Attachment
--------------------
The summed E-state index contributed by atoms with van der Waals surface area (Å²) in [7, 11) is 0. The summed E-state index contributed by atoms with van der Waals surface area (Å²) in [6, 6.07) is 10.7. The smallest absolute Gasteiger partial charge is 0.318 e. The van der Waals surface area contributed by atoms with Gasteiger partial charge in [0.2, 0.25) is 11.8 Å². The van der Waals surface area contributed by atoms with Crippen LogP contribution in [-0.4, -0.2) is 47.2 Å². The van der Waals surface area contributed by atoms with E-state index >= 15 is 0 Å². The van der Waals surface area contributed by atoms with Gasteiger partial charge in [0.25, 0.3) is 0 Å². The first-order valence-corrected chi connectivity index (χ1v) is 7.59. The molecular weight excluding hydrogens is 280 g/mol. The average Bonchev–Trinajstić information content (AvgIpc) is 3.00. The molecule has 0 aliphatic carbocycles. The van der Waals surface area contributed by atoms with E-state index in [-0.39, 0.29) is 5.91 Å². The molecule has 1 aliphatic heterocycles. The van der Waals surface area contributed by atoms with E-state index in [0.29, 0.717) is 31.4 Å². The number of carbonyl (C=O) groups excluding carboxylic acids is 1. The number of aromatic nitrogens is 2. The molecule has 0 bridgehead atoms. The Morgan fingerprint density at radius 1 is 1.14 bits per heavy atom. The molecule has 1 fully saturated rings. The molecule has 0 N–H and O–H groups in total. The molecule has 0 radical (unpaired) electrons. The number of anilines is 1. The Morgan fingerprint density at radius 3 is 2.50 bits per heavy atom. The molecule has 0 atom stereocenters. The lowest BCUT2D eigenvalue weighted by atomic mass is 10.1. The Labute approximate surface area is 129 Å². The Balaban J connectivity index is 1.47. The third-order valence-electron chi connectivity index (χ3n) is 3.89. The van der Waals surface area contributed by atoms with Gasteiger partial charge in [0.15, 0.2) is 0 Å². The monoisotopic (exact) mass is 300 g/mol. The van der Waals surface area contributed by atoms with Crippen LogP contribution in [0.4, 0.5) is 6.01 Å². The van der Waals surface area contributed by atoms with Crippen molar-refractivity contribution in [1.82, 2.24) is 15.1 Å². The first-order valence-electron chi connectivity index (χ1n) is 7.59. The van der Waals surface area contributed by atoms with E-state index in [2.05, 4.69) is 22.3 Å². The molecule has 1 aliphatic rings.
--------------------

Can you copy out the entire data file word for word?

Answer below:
The summed E-state index contributed by atoms with van der Waals surface area (Å²) in [7, 11) is 0. The summed E-state index contributed by atoms with van der Waals surface area (Å²) in [6, 6.07) is 10.7. The smallest absolute Gasteiger partial charge is 0.318 e. The van der Waals surface area contributed by atoms with Gasteiger partial charge in [0.2, 0.25) is 11.8 Å². The van der Waals surface area contributed by atoms with Crippen LogP contribution in [-0.4, -0.2) is 47.2 Å². The van der Waals surface area contributed by atoms with E-state index >= 15 is 0 Å². The van der Waals surface area contributed by atoms with Gasteiger partial charge in [0.25, 0.3) is 0 Å². The first-order valence-corrected chi connectivity index (χ1v) is 7.59. The molecular weight excluding hydrogens is 280 g/mol. The average Bonchev–Trinajstić information content (AvgIpc) is 3.00. The molecule has 0 aliphatic carbocycles. The van der Waals surface area contributed by atoms with E-state index in [-0.39, 0.29) is 5.91 Å². The molecule has 1 aliphatic heterocycles. The van der Waals surface area contributed by atoms with E-state index in [0.29, 0.717) is 31.4 Å². The number of carbonyl (C=O) groups excluding carboxylic acids is 1. The number of aromatic nitrogens is 2. The molecule has 0 bridgehead atoms. The Morgan fingerprint density at radius 1 is 1.14 bits per heavy atom. The molecule has 1 fully saturated rings. The molecule has 0 N–H and O–H groups in total. The molecule has 0 radical (unpaired) electrons. The number of anilines is 1. The Morgan fingerprint density at radius 3 is 2.50 bits per heavy atom. The molecule has 0 atom stereocenters. The lowest BCUT2D eigenvalue weighted by atomic mass is 10.1. The Labute approximate surface area is 129 Å². The Balaban J connectivity index is 1.47. The third-order valence-electron chi connectivity index (χ3n) is 3.89. The van der Waals surface area contributed by atoms with Gasteiger partial charge in [0.15, 0.2) is 0 Å². The monoisotopic (exact) mass is 300 g/mol. The van der Waals surface area contributed by atoms with Crippen LogP contribution in [0.4, 0.5) is 6.01 Å². The van der Waals surface area contributed by atoms with Crippen molar-refractivity contribution in [1.82, 2.24) is 15.1 Å². The first-order valence-electron chi connectivity index (χ1n) is 7.59. The van der Waals surface area contributed by atoms with E-state index in [2.05, 4.69) is 22.3 Å². The molecule has 1 aliphatic rings.